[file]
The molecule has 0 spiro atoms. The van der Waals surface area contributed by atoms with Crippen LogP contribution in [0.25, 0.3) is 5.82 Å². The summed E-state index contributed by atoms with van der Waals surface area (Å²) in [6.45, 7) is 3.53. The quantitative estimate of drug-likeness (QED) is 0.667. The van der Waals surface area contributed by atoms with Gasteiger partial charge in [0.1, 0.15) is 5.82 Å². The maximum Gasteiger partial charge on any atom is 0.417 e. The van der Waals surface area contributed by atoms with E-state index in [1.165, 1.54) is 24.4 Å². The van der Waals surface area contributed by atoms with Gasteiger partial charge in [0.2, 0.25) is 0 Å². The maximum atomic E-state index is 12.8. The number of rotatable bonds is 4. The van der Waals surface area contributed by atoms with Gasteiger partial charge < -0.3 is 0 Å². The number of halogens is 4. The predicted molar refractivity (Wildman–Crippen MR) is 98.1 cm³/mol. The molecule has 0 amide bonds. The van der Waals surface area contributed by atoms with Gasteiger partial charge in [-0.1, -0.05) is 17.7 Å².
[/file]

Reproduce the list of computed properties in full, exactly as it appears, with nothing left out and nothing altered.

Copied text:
The molecule has 0 spiro atoms. The van der Waals surface area contributed by atoms with Crippen LogP contribution in [0.25, 0.3) is 5.82 Å². The summed E-state index contributed by atoms with van der Waals surface area (Å²) in [6.45, 7) is 3.53. The quantitative estimate of drug-likeness (QED) is 0.667. The van der Waals surface area contributed by atoms with Gasteiger partial charge in [0.1, 0.15) is 5.82 Å². The maximum Gasteiger partial charge on any atom is 0.417 e. The van der Waals surface area contributed by atoms with E-state index in [1.165, 1.54) is 24.4 Å². The van der Waals surface area contributed by atoms with Gasteiger partial charge in [0.2, 0.25) is 0 Å². The maximum atomic E-state index is 12.8. The number of rotatable bonds is 4. The van der Waals surface area contributed by atoms with Gasteiger partial charge < -0.3 is 0 Å². The number of halogens is 4. The predicted molar refractivity (Wildman–Crippen MR) is 98.1 cm³/mol. The molecule has 0 amide bonds. The van der Waals surface area contributed by atoms with Gasteiger partial charge in [-0.1, -0.05) is 17.7 Å².